MANTULA Part Twenty-Seven: Getting some

Gagged on pop culture, polluted by

depression, comes Mantula!

A special fiction series!

I thought I’d be a bad ass like I was with the downstairs neighbor, but it ended up a little differently this time. For one thing, Sturgis has some bad ass qualities going on all by herself. Turns out Mantula’s help wasn’t needed.

Pushing open the window just enough to allow me to slip inside, I dropped silently into a dark bedroom and quickly made my way to the hallway where we’d seen the ghost of Jacki Sturgis, Diana’s gnarly witch of a grandmother, only an hour or so earlier. I kept my stick legs crossed (in my head anyway) that she wouldn’t make another appearance any time soon. Her creepiness still made me shiver like a little schoolgirl. Plus I wanted to get in quietly, not being chased by a worm-ridden corpse that could vanish into thin air.

By the time I made it into the hallway, thankfully without the appearance of any ghost, I realized Diana had things well in hand. Keeping to the corner of the entryway into her living room, I could see Kip Mooney sprawled on the ground, clutching his balls and writhing in pain. Diana stood over him, her hands on her hips, looking beautiful in her red dress. I retreated back and made my way into the kitchen unseen. I had visions of Edvard Munch’s painting Woman in a Red Dress in my head for some reason, only the red dress in the painting left a lot more to the imagination than Diana’s dress, which was fine with me. Like that painting though, she had a calm look about her, but anyone in that room could feel the fierceness pouring from her soul.

“Jesus, Diana! What did you do that for?” Mooney cried. His voice sounded a bit higher than before. Not surprising. She didn’t seem like a woman to take lightly.


Doug gets his legs on a steak knife.

“I told you. No one paws me,” she replied. “You need to get the hell out of here.”

He panted, trying to speak through the pain. “But what about working together? The tarantula and the quail.”

“I really don’t want to lay eyes on you again, Mr. Mooney.”

I sprang to the kitchen counter at that point with an idea. Near the kitchen sink I came across a small steak knife, which made my idea even easier. I didn’t have to look for a knife drawer. Scooping it up, I made my way to the kitchen window and jumped outside into the rain. I may not have been able to deck the bastard myself, but I wanted a little something I could call my own. So I made my way to his car, leaping the lakes of chocolate milk with ease. By the time I got onto his hood and dropped to the other side of his Outback, I could hear voices from Diana’s front door. It took a few seconds, but I got that steak knife jammed into the front driver’s side tire quite nicely. For a little tarantula with the strength of a human, it was easier than you might think, though still a little challenging. Will power probably had a lot to do with my success. Air hissed from the slit when I yanked the knife free. Footsteps splashed in the mud nearby, so I made my way under the car as Kip came to the passenger door. By the time he got the car started, I was already into the yard again. He drove off into the downpour, not realizing he’d have a flat by the time he reached his house.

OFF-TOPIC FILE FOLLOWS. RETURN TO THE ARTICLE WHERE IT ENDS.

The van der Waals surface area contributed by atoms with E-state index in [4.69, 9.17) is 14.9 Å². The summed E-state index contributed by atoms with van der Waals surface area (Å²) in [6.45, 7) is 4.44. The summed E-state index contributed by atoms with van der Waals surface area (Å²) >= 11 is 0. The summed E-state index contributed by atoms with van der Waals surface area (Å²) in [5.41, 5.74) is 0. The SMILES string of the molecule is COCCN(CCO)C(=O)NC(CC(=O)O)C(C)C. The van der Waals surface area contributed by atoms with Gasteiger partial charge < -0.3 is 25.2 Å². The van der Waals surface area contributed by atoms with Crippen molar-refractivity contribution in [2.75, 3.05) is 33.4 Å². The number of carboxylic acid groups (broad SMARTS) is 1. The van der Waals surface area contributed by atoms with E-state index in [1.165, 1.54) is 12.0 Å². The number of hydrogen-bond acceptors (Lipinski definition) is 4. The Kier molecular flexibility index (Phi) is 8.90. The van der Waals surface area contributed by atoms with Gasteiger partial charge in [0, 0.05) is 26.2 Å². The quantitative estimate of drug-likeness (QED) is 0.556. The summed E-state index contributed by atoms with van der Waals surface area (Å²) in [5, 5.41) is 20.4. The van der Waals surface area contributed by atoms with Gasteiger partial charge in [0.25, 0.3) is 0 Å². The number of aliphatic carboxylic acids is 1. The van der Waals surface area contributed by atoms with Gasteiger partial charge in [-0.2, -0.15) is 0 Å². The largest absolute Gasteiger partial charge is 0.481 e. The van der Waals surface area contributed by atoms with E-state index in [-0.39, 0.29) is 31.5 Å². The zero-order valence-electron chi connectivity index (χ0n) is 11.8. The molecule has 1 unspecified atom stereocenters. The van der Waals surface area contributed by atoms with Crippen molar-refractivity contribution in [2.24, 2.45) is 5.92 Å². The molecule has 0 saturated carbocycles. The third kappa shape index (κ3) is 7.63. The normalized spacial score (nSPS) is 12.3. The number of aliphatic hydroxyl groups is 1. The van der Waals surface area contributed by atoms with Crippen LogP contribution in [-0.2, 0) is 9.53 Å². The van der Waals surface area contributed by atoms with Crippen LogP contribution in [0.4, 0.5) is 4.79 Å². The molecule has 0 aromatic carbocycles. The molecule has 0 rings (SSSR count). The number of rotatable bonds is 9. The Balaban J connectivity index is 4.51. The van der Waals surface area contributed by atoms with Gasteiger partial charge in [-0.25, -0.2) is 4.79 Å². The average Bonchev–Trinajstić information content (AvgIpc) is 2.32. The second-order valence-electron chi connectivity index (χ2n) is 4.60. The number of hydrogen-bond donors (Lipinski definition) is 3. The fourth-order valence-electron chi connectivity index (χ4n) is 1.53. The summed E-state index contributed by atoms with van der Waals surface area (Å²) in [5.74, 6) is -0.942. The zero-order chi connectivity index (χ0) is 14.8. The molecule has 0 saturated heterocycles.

I watched him leave, then made my way to Diana’s front door. She stood at the threshold when I turned around, staring at the steak knife in my legs.

“Tell me you didn’t stick that in his tire?” she asked.

I dropped the steak knife at her feet.

Diana sighed, her chest heaving under the soft fabric of her dress. “You know I don’t need anyone’s help when it comes to situations like that? I can take care of myself.”

I turned to leave, not regretting what I did in the least, when Diana called out to me. I turned around to stare at her once again. Heavy rain pelted me.

“I can take care of myself as I said, but I appreciate you looking out for me. See you soon, Doug.”

At that point, I could have skipped home. Instead I took my time, thinking about life and curses and everything in between. At my size it was easy to find shelter from the storm and I wanted a little time to contemplate things before getting back to my crappy little apartment.

By the time I bounced into the window, I found that Glenn had been a busy bee. Somehow he managed to get a half dozen saucers from the cupboard and filled them with vinegar to absorb the negative energies of the curse. He wasn’t wasting any time. As I made my way to the closest saucer I could see a film of black oil on the top. Curse goo? Who knows. What I could tell was that even I, who wasn’t affected the same as everyone else, felt light-headed, and possibly (I know this sounds weird) bigger. It was as if my spider-body were growing larger.

“Glenn? Are you up?” I got no answer and went looking in his room. He wasn’t there. I went to the computer, my new routine I suppose, to see if there was anything new from Kolbe. I found ManQuail’s email on my screen. He’d gotten into his Gmail while I was gone. I wasn’t trying to be snoopy, but a certain email caught my eye – an email from Kip Mooney of all people. Curious, I opened it.

“Give me about an hour it,” it read. “I got a flat tire. Got to fix it. Glad to hear from you, man. I thought you were dead in a ditch somewhere this whole time. Meet me at the ice cream place on 89A.”

Published by patrickwhitehurst

Patrick Whitehurst is a fiction and non-fiction author who's written for a number of northern Arizona newspapers over the years, covering everything from the death of the nineteen Granite Mountain Hotshots to Barack Obama's visit to Grand Canyon. In his spare time he enjoys painting, blogging, the open water, and reading everything he can get his hands on. Whitehurst is a graduate of Northern Arizona University and currently lives in Tucson, Arizona.

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